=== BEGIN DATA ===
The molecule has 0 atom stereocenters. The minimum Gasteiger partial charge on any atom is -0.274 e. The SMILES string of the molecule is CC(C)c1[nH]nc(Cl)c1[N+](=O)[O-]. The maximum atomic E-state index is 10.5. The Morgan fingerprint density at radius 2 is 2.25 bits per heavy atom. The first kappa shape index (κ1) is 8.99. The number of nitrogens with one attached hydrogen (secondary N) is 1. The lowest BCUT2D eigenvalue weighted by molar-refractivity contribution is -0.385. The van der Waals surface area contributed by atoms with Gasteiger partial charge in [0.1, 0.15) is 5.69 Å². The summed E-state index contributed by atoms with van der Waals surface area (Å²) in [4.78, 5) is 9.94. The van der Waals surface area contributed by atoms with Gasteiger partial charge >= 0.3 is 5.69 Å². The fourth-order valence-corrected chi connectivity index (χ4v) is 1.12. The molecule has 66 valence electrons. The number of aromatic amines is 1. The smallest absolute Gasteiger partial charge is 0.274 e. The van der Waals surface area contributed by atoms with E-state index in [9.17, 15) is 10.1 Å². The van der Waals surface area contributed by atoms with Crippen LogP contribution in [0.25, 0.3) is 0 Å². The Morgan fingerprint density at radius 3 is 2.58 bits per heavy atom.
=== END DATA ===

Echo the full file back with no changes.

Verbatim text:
The molecule has 0 atom stereocenters. The minimum Gasteiger partial charge on any atom is -0.274 e. The SMILES string of the molecule is CC(C)c1[nH]nc(Cl)c1[N+](=O)[O-]. The maximum atomic E-state index is 10.5. The Morgan fingerprint density at radius 2 is 2.25 bits per heavy atom. The first kappa shape index (κ1) is 8.99. The number of nitrogens with one attached hydrogen (secondary N) is 1. The lowest BCUT2D eigenvalue weighted by molar-refractivity contribution is -0.385. The van der Waals surface area contributed by atoms with Gasteiger partial charge in [0.1, 0.15) is 5.69 Å². The summed E-state index contributed by atoms with van der Waals surface area (Å²) in [4.78, 5) is 9.94. The van der Waals surface area contributed by atoms with Gasteiger partial charge >= 0.3 is 5.69 Å². The fourth-order valence-corrected chi connectivity index (χ4v) is 1.12. The molecule has 66 valence electrons. The number of aromatic amines is 1. The smallest absolute Gasteiger partial charge is 0.274 e. The van der Waals surface area contributed by atoms with E-state index in [9.17, 15) is 10.1 Å². The van der Waals surface area contributed by atoms with Crippen LogP contribution in [0.25, 0.3) is 0 Å². The Morgan fingerprint density at radius 3 is 2.58 bits per heavy atom.